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MAS issues public consultation paper on new payment services Bill

SINGAPORE — The Monetary Authority of Singapore (MAS) has laid out its proposals to cater regulations to the rapid developments in electronic payments.

MAS issues public consultation paper on new payment services Bill

The Monetary Authority of Singapore (MAS) has laid out its proposals to cater regulations to the rapid developments in electronic payments. TODAY file photo

SINGAPORE — The Monetary Authority of Singapore (MAS) has laid out its proposals to cater regulations to the rapid developments in electronic payments.

In a publication consultation paper published on Tuesday (Nov 21), the MAS said it plans to categorise activities along the financial services value chain into seven groups of services: Account issuance, domestic money transfer, remittance, merchant acquisition, electronic-money issuance, virtual currency, and money-changing.

All these activities carry money laundering or terrorism financing risks except for merchant acquisition services and e-money issuance, MAS noted.

The central bank said: “One key observation made was that new payment services enabled by evolving technology were falling outside of the existing regulatory frameworks despite presenting risks to the system as a whole.”

It added: “This resulted in a situation where consumers were adopting less secure services to make and receive payments. These included digital and online platforms that were exposed to sophisticated cyber criminals.”

MAS managing director Ravi Menon had announced last week that the MAS will publish the Payment Services Bill for public consultation. He described the Bill as seeking to “right-size” e-payment regulations. Licensees will be regulated according to the activities they conduct, because different activities pose different risks, he had said.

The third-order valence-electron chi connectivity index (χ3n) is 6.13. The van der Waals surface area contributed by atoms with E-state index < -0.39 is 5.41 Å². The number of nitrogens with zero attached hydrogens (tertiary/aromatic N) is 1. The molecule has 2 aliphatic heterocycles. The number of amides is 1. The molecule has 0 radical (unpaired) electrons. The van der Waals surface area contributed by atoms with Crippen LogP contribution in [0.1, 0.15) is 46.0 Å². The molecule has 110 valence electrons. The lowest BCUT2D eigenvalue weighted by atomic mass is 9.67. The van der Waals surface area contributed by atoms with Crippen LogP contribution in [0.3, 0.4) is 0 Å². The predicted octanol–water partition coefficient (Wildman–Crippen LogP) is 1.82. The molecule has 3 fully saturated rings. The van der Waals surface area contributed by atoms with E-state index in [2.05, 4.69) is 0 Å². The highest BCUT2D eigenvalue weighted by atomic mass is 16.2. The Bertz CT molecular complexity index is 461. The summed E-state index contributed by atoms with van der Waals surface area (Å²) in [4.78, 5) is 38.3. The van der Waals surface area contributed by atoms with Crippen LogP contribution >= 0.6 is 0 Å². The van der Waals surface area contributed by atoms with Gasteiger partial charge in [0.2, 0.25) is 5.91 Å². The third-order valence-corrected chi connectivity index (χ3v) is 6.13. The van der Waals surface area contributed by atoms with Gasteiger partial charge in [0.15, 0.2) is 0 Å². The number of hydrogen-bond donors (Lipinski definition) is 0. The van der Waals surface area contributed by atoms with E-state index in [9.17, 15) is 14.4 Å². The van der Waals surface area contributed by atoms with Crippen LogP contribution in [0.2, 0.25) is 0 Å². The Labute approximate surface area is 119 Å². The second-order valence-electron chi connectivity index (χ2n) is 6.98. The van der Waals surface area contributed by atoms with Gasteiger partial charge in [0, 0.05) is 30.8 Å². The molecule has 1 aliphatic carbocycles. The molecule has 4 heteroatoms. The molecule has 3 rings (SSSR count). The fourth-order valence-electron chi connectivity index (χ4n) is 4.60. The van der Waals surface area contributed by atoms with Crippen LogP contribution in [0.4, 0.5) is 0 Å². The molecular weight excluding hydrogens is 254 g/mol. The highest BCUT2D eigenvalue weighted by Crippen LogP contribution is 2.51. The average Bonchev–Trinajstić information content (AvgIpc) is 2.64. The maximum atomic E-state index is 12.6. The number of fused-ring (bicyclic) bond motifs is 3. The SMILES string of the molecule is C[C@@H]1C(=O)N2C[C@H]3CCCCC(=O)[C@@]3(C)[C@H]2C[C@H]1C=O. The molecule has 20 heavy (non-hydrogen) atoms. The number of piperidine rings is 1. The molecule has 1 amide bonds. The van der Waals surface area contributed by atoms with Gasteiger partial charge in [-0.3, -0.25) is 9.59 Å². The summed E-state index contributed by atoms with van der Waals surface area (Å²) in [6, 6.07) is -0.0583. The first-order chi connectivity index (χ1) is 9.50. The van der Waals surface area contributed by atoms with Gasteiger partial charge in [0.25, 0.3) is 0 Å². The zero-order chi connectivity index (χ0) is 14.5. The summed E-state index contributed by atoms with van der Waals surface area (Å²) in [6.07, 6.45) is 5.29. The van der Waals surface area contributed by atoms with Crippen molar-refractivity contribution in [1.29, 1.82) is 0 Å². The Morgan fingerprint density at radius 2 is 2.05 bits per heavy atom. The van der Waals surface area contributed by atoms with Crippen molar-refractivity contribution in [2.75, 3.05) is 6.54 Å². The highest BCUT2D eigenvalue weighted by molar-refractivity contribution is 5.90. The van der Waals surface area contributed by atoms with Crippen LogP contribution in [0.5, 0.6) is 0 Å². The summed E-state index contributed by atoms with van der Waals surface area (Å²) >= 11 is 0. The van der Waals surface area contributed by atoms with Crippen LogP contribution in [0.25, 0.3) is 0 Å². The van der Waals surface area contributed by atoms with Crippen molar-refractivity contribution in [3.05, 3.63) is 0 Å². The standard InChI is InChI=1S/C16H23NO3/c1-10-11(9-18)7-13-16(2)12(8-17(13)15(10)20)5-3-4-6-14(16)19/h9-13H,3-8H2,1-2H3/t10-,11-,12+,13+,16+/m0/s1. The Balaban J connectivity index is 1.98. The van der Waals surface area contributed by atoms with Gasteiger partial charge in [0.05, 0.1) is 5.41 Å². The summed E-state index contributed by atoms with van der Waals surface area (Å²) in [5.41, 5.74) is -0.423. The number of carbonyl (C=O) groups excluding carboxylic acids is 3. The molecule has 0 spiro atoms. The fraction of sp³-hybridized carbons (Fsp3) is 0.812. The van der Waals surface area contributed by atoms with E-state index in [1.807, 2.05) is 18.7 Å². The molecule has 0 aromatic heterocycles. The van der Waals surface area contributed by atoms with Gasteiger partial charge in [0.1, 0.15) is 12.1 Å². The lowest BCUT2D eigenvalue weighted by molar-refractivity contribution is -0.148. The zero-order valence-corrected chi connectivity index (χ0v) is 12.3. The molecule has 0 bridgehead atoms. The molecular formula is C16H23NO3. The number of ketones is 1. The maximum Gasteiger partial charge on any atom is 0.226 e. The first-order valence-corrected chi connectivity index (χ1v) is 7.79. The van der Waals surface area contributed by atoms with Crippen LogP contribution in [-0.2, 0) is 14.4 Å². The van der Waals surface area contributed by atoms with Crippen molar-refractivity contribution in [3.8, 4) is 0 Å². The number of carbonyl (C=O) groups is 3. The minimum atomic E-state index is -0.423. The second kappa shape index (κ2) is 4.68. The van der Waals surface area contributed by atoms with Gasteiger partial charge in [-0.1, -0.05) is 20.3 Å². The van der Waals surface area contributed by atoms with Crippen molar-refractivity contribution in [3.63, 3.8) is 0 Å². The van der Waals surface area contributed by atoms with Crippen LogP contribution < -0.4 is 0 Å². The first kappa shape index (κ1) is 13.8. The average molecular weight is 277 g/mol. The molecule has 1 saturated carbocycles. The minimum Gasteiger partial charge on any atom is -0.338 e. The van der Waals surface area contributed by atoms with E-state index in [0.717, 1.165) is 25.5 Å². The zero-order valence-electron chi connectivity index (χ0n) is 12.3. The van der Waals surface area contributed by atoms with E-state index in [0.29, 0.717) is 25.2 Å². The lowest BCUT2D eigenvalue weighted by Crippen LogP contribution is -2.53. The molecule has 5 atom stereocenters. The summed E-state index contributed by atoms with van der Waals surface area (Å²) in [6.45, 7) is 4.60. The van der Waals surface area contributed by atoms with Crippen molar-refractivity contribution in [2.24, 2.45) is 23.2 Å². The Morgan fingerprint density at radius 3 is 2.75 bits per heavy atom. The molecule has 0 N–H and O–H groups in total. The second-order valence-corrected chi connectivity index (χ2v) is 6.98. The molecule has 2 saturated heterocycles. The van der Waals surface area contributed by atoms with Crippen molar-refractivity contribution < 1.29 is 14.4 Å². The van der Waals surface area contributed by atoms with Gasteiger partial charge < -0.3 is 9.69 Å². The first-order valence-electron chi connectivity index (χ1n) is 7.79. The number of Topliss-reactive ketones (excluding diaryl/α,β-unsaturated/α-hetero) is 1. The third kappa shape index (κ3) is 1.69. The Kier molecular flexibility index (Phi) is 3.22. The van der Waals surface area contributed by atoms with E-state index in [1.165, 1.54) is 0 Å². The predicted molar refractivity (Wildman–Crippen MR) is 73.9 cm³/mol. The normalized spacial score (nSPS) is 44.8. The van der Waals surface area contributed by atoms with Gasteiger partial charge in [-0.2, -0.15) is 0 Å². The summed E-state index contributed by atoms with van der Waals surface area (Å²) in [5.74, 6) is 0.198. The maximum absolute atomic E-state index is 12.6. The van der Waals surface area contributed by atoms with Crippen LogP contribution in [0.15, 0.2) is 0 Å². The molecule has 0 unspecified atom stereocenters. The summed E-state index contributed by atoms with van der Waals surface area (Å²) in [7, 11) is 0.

This is the second consultation paper on the payments regulatory framework. In August last year, the MAS published a paper seeking public views on the regulation of all payment activities in the ecosystem.

Feedback received then was that the proposed areas of regulation were “too broad,” which might result in over-regulation and stifle innovation. 


The public consultation, which ends on Jan 8, is seeking views from the general public as well as various stakeholders such as businesses, financial institutions and financial technology (FinTech) firms. MAS said it plans to draft the Bill next year.

Among the areas which feedback is being sought are measures to protect users and personal e-wallets. For example, whether an e-wallet size restriction of S$5,000 and transaction flow cap of S$30,000 are suitable.

MAS noted that recent developments in FinTech have led to the convergence of payment and remittance services, making it necessary for the central bank to modernise existing regulatory frameworks.

The proposed regulatory framework will have an impact on financial institutions including banks and finance companies, MAS said.

To cushion this, MAS is proposing a six-month grace period for newly-regulated entities to submit their licence application. This would give the industry more time to adjust to the new framework.

There will be at least two more consultation papers to be published, MAS said. These will be on e-payment guidelines which include fraud and error resolution processes, and standards on the protection of access to funds.

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